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Chapter 5

BU231 Chapter 5

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Department
Business
Course
BU231
Professor
Keith Masterman
Semester
Winter

Description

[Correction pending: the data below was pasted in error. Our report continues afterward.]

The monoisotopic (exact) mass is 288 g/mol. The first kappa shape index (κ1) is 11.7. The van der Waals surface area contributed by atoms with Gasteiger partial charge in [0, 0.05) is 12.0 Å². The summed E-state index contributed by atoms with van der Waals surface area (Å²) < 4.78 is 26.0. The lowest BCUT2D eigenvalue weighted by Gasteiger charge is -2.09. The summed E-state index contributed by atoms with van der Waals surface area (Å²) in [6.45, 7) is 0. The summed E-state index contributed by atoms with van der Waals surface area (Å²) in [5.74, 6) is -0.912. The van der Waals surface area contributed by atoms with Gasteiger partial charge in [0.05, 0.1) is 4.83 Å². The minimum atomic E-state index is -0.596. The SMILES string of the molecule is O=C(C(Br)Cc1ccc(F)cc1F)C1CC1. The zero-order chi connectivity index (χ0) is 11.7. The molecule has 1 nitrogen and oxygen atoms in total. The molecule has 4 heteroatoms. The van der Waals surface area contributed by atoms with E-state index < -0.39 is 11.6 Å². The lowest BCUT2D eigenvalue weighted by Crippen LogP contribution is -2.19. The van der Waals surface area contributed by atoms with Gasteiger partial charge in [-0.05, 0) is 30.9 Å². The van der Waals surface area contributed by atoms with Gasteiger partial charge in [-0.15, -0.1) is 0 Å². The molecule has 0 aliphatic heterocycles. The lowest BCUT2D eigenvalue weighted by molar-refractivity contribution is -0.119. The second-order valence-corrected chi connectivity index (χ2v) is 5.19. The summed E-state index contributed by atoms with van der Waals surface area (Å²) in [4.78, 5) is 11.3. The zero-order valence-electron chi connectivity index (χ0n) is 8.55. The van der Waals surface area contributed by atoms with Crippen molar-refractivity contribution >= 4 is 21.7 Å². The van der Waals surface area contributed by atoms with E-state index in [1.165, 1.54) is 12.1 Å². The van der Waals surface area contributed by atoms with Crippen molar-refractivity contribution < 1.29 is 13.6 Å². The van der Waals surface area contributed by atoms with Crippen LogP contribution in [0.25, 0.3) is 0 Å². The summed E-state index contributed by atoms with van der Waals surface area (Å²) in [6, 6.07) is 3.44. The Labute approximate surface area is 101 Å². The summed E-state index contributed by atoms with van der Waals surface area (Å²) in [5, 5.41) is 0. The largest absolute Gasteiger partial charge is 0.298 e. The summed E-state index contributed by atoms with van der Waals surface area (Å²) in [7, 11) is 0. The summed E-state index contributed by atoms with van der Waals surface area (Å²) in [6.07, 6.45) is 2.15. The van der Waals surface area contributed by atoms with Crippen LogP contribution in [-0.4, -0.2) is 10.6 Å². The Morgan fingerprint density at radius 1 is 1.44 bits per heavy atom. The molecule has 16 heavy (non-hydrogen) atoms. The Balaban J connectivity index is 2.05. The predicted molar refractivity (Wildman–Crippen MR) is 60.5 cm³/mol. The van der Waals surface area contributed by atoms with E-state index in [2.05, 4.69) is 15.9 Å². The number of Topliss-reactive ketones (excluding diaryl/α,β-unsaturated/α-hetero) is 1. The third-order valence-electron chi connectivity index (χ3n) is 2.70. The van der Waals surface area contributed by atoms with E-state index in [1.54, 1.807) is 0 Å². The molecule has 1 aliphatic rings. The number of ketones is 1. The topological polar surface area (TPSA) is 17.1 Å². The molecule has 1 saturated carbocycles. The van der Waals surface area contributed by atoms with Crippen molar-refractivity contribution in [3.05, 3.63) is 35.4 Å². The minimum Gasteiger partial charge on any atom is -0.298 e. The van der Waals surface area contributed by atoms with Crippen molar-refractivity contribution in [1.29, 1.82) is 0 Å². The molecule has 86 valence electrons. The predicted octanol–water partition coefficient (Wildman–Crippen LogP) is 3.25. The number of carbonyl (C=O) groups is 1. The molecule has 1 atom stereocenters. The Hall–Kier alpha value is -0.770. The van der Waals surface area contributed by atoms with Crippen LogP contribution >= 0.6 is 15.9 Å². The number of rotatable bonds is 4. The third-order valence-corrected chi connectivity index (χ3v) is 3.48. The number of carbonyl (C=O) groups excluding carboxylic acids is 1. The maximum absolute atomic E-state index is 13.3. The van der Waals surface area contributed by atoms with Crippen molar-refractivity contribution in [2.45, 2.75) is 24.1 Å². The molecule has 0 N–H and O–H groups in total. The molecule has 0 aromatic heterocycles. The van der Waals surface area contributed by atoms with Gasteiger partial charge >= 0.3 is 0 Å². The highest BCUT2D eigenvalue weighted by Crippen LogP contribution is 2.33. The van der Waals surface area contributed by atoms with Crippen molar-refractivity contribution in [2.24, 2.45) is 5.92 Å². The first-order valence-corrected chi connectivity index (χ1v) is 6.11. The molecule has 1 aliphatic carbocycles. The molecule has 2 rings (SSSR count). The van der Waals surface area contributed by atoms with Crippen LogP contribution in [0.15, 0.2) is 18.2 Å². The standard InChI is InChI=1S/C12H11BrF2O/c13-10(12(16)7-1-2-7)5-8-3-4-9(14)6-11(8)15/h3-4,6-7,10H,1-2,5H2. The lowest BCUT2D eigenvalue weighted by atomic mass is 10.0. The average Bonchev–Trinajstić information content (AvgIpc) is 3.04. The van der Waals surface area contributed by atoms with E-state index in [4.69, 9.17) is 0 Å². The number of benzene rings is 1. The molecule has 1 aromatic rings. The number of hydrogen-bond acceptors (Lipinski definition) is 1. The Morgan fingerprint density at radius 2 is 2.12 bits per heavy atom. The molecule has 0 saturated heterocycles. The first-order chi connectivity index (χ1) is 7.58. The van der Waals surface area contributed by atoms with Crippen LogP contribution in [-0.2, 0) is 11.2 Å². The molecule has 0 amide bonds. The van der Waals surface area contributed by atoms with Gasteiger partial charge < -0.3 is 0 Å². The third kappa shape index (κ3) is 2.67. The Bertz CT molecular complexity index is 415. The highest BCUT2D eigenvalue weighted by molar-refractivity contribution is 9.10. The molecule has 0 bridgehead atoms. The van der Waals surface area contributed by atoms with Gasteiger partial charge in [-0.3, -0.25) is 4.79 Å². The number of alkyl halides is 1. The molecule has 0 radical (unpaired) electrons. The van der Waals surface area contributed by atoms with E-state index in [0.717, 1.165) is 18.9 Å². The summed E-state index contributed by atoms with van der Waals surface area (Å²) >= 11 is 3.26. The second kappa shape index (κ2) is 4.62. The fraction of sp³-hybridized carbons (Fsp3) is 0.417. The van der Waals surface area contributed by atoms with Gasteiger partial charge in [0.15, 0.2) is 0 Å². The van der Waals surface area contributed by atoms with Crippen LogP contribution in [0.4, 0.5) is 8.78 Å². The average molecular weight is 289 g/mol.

READING NOTES Chapter 5 – Formation of a Contract, Offer and Acceptance Focus on describing essential qualities of a contract, why it is enforceable in law, and how a contract is formed. Role of Contract Law • Contract law is the prime example of law in its facilitative role o But, there is often great inequality between parties in terms of bargaining power, expertise and intelligence… many unfair contracts can be made o Contracts are also subject to human frailties, sometimes leading to unintended or unjust results Nature of a Contract • Contracts begin with promises, but not all promises are contracts • Contract law is concerned with legally binding promises, “a promise or a set of promises which the law enforces” o Doesn’t sneak up on you, voluntary set of rules that parties promise to follow o If parties don’t follow them they may be forced to follow them by the courts o Breach of contract is the cause of action that’s used to force someone to pay up to their promises or pay the price Breach of contract involves 1,3,4,5 Contract Analysis 1. Is there a contract? 2. Can I back out of it? 3. What does the contract mean? Recission of contract involves 2 4. Who should give me what I bargained for? 5. Did I get what I bargained for? • Is there a contract? o Required elements are OACI:  (O)ffer – Offers and counter offers go back and forth until acceptance  (A)cceptance – One simple thing… “yes”  (C)onsideration –  (I)ntention The Nature of an Offer • A contract doesn’t come into existence until an offer has been made by one party,, and accepted by another • Offer is a tentative promise made by the offeror, subject to a condition or containing a request to the other party, the offeree • When the offeree accepts the offer by agreeing to the condition or request (ie. amount of money for a house) the offer is transformed into a contract o At this point the promise is no longer tentative, the offeror is bound to carry out their promise (move out of house) and the offeree is bound to carry out condition (pay for house) • Invitation to Treat o A mere invitation to do business is not an offer to make a contract  For example, newspaper ads to sell goods are generally mere invitations for the public to visit your store, business’ can’t be expected to sell goods to everyone who reads its advertisement, too difficult to predict demand  If the ad were taken to be an offer and too many people accepted it, the business would be liable for a breach of contract to all those who accepted and whom were not given the good  But, ads can be offers if there wording favours this interpretation • Eg. An advertisement to sell a fixed number of items at a fixed price to those who accept first might be seen as a valid offer  Example of Pepsi ad with Harrier Jet where they felt that it was simply an invitation to treat The Communication of an Offer • The form of an offer is not important as long as it is understood • Offer must contain enough particulars to form the basis of a contract o Eg. If you make an offer to sell a car of yours for ‘a lot of money’, you must specify which car you wish to sell as well as an asking price • It can be written, oral or by conduct o Eg. Taxi driver opening the door of her cab, bidder raising fingers at auction can be considered offers o Oral contracts are not illegal, but are difficult to prove in court • Acceptance must be unqualified o All counter-offers nullify the original contracts o Eg. In real estate, if you make any changes to offers and contracts, you nullify the agreement…  Remember Wayne Gretzky trying to buy a cottage and screwing around with the date of moving in and the placement of the people’s old stuff…. His acceptance contained an additional clause to the agreement, thus viewed as a counter-offer which allowed the sellers to back out and sell the cottage to different buyers • It’s important to note that an offeree cannot accept an offer until she is aware of it o Eg. If you return a lost article with no knowledge of the reward for it, you can’t go back and ask for the reward because you didn’t act in response to the offer, and thus didn’t accept it (but you’re still a good person) • Similarly, we cannot be required to pay people who do work for us without our knowledge o Entitled to receive an offer to do the work, which we may then accept or reject o Law was originally designed in the Consumer Protection Act to deal with unconscionable selling practices by people like Columbia House who try to bind you to goods you didn’t request  Eg. If you don’t want the CD’s we sent to you then mail them back (by courier for $5) within this much time, if you don’t say anything we’ll send you more for $$.. become bound!!! o Also the classic example of someone re-paving your driveway while you’re away on vacation and you get back with a bill on your door.  But, had you been there and watched them paving your driveway without having paid for it, you are obliged to go out and tell them to stop or else you ‘accept’ the offer and are bound An Offer Made by Tendering a Written Document to the Offeree • Standard Form Contracts: Risks and Benefits o Standard Form Contract  Offer presented in a printe
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